Sure, you can spend hours whiteboarding what you think will inspire your audience to connect with you. Or, you could keep it simple and just ask them. It’s like that quote your 9th-grade teacher used to say, “When you assume, you make an a** out of you and me.” Just us? Okay, let’s make this easy so you can interview your audience effectively, efficiently, and with time to spare. Here are seven techniques for conducting insightful audience interviews.
From us to you: Going into interviews blind is bad news. Before interviewing your audience, consider what you want to talk to them about. What questions do you want to ask? What knowledge gaps do you have? What would be the most valuable information to have about them? What do you need to build your brand and develop a robust content strategy?
Spend a brainstorming sesh with your team, hashing out a blueprint for your interview. There are a few buckets you can place audience questions into that lead to meaningful insights. Here’s how to look at it (in case it helps you get the juices flowing):
- Industry perception—to what extent do they engage with your industry and what walls do they run into.
- Brand perception—ask them for feedback, including what you’re doing well and what they wish you would do instead.
- Content engagement—what have they read, listened to, or watched lately, and what stood out to them about the content.
- Behaviors—explore their actions in the context of your products or services.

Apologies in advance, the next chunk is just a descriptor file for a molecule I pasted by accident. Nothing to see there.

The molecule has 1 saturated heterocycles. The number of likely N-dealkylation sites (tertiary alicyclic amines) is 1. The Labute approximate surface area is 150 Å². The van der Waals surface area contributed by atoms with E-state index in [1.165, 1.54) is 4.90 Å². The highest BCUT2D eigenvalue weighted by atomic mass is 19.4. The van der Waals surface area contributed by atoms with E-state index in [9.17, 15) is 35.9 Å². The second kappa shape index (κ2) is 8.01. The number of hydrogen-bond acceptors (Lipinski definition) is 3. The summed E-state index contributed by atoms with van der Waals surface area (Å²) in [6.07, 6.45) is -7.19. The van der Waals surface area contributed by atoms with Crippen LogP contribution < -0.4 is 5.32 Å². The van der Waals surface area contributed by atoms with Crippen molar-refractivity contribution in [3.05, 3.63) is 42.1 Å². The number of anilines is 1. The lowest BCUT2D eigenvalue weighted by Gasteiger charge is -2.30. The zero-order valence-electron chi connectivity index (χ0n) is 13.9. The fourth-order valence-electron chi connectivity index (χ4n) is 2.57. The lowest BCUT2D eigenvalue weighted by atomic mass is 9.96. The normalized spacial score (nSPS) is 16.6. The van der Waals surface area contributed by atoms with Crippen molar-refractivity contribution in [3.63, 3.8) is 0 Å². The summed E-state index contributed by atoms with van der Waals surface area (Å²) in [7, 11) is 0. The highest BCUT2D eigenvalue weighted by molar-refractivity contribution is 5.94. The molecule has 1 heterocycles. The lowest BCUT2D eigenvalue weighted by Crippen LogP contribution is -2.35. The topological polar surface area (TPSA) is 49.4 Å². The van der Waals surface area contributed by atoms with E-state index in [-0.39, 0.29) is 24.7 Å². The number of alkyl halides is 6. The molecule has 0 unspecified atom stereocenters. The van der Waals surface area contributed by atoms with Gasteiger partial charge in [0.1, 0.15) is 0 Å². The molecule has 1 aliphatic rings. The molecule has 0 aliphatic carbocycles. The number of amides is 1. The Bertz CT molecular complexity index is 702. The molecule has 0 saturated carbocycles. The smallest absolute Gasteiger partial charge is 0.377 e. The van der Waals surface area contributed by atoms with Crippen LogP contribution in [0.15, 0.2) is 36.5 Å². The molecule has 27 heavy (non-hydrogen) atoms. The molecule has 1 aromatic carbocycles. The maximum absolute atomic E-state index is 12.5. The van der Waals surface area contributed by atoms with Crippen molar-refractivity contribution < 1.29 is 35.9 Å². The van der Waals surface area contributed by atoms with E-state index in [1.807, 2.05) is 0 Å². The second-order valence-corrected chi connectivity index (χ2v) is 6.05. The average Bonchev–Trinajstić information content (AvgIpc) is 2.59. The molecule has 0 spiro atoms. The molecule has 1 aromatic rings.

- Emotions—ask about their emotional reactions to your offerings.
- Defining characteristics—to understand your audience, you must know what makes them tick. Ask them about their hopes, dreams, priorities, and challenges.
Your blueprint for your interview can evolve (more on that below), but if you go in with a plan, you’ll be more likely to get what you need out of the interview, which ultimately saves you time and money.
Set the Stage
Yes, how high you have the heat set or whether you schedule a Zoom interview can all impact your audience interview results. Before you have your heart to heart with your audience, make the setting conducive to an insightful interview.
- Eliminate distractions—have somebody babysit the children, put the dog in another room, and reschedule that team ping-pong tournament for another day.
- Adjust stimuli—check your lighting, ambient noise, and even your artwork on the walls.
- Let your interviewee call the shots—if they’re more comfortable being interviewed in their home, try to oblige.
- Be a tour guide—explain the purpose of the interview, what the interviewee can expect during the interview, and how long you anticipate the interview will last.
- Provide space—address any concerns or questions from the interviewee before starting.
- Ease them into the interview—pretend you’re on a date; break the ice before jumping right in.
Once the infrastructure is there, everybody’s sole focus can be on the interview itself.
Record, Sleep On It, Revisit